2. Unlimited Potential For Success
There is a glut of college grads on the market, despite the fact that seven out of ten open positions in the United States do not require a degree of any kind. In the long run, you’ll be better off financially if you get into the craft industry. Technical degrees, apprenticeships, and trade training certificates all make their holders very marketable in the employment market.
By 2023, there will be a need for 1 million craft professionals due to a skills gap and an expected influx of retirees. With such a massive need to fill, the market is ripe for budding artisans.
Curious about the employment outlook in your state? Look at BYF’s Craft Demand Map to see the demand for skilled crafts across the country and in each state.
3. Different Types Of Jobs
The construction industry encompasses a wide variety of sub-sectors. There is a seemingly unlimited variety of creative professions available today, so it should be easy to choose one that suits you.
There is a job in the arts for everyone, whether they are artistic, numerate, or excellent problem solvers.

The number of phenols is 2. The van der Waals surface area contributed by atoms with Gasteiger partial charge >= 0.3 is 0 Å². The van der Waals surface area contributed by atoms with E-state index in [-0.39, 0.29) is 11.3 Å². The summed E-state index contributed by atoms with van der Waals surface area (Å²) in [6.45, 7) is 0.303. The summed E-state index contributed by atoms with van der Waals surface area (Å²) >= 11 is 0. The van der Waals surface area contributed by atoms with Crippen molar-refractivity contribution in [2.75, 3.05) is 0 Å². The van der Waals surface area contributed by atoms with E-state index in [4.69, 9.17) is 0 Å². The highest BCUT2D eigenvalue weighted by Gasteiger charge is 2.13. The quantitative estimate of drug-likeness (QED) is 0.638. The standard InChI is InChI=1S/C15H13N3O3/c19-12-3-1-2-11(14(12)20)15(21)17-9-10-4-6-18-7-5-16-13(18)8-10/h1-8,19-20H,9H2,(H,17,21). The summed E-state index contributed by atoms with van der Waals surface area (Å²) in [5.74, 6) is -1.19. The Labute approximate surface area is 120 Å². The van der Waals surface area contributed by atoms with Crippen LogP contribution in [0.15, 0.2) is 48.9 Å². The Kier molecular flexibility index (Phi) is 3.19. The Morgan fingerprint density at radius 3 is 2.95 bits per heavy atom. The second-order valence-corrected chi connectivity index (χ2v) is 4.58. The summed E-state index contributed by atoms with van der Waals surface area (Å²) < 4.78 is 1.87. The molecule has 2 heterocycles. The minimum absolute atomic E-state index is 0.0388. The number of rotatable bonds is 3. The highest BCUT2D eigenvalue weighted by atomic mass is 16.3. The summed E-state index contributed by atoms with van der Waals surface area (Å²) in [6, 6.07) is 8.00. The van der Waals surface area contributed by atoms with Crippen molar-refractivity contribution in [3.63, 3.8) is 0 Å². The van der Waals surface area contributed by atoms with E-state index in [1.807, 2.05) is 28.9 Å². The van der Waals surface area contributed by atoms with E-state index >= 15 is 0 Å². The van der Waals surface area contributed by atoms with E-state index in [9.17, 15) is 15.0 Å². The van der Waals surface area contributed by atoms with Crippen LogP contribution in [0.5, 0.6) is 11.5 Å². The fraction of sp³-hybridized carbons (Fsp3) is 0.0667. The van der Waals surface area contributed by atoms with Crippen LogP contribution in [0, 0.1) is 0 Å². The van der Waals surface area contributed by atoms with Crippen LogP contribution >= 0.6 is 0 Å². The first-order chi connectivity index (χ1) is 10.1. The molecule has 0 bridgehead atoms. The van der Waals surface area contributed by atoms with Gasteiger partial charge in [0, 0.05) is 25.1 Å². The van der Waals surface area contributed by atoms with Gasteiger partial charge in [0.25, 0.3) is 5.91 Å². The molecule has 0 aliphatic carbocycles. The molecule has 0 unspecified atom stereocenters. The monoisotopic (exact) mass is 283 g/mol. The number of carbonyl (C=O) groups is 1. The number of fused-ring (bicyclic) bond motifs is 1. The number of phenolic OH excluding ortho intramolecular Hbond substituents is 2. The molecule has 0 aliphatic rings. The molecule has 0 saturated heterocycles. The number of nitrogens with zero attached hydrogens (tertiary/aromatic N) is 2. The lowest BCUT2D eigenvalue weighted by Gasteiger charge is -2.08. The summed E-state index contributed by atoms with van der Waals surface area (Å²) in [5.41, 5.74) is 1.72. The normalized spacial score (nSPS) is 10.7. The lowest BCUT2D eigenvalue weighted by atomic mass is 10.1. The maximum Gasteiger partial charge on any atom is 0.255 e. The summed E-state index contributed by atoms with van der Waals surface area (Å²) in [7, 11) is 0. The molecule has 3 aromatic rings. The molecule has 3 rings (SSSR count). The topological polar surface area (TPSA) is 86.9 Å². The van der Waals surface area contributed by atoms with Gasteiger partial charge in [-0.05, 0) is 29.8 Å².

Not only do people in various fields have divergent interests, but they also need to complete varying degrees of schooling to succeed in their chosen fields. Do you plan to enroll in a bachelor’s, associate’s, or master’s degree program at a university or vocational school? Check out our trade cards to learn more about the academic prerequisites for various fields of study.
4. Speedy Transportation And Disposable Income
In light of the widespread need for skilled artisans, a career in this field can take you anywhere in the country. There are a plethora of options for construction workers who are always on the go, whether they are self-employed or employed by a national or international firm. Unlike any other profession, a job in construction allows you to see the country while still bringing in a steady paycheck.